As a self-proclaimed extrovert, “listening” is not a word I can easily identify with. Throughout my life, I always wanted to immerse myself in discussions, introduce myself to strangers and embarrass my wife along the way. This thinking of a conversation seeker has benefited me in the form of deep conversations, meeting people around the world and creating lasting memories. I believe that being an extrovert is a blessing, but it also has many problems.
Anyone who likes to talk like me can easily fall into the usual trap if he can’t listen, understand, show empathy and build relationships. To sum up: I was a terrible listener.
Who are the real experts?
Many people around the world are also struggling with listening. In fact, I believe that in a world of social media, instant information, and instant messaging, we have developed a lack of patience that humanity has never seen.
We see this problem in the field of training. There are too many training professionals who think it’s all about them, not about their students. The industry requires fewer lecturers and more supportive listeners. Often training professionals believe that because they have been hired as an expert, they should do most of the interviewing. In fact, the opposite is true: real experts are not people who have all the answers; these are the people who facilitate the process of helping others find their own answers.
We develop self-motivation, not dependent motivation. When we listen, we allow our students to delve deeper into themselves to get answers that will really help them change their lives. When we give them lectures or answer all their questions instead of directing them to our own answers, we are actually fooling them with the most important part of the development process.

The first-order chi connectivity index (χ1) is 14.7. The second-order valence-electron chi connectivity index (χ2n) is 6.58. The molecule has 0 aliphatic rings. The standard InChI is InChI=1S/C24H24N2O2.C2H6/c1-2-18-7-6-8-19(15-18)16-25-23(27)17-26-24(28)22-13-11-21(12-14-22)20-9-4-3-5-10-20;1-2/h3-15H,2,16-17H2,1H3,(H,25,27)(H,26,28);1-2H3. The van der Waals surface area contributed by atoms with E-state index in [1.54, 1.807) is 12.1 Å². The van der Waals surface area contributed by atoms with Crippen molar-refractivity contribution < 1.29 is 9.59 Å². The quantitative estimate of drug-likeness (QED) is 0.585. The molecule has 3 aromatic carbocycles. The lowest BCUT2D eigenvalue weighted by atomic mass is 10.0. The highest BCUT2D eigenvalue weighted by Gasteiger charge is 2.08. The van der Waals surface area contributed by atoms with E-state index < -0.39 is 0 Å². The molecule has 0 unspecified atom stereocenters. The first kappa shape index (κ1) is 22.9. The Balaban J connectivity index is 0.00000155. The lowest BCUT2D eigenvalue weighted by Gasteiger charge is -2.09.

It’s time to train professionals to become less talkative and more focused on hearing. If we listen effectively, we can show our students their own answers and give them the opportunity to be motivated.
Become the best listener
If you’re not sure if you’re listening well or not, here are some questions you can ask yourself:
- Do you remember the names of strangers when you meet them?
- During the conversation, do you constantly think about what you should say, instead of listening carefully to what the other person is saying?
- If you were asked to repeat what someone else said during the conversation, would you be able to?
If you are like me, you may have answered the opposite because you would like all three of these questions.
At first I thought extroverts were just behaving like that. In our culture filled with personal evaluations and individuals trying to better understand themselves, I bought into the lie that it’s okay because that’s how I was submissive. However, the fact that we are connected in some way does not make it right or useful.
To overcome my lack of listening skills, I started looking for other leaders I knew who were extroverts. What made them such good leaders and listeners? Here are seven key traits I discovered while looking at how they led and listened:
- They allow the other person or party to speak at least 75% of the conversation.
- They never interrupted, no matter how much they disagreed, made reasonable follow-up statements and didn’t even want to agree.
- They kept eye contact throughout the conversation.
- They asked questions that led the other person to a personally determined answer, instead of trying to come up with the right thing to say to the other person in a certain way.
- They always talked out of place humility and meekness, even when corrected.
- They asked clarifying questions when something was not understood to make sure both sides were on the same page.
- They treated the other person as a person and not as a prospect or project.
In our society, loudness, proper sounding, and overpowering others are often admirable. However, world-changing leaders are the ones who apply these seven traits in every conversation they take part in.
The world needs leaders who seek to understand, listen carefully and humbly serve. Let us be such people in all areas of our lives, both personally and professionally. This will make the world a better place, and we extroverts can only remember some names once.
“Most people listen not with the intention of understanding; they listen with the intention of answering ”(Stephen R. Covey).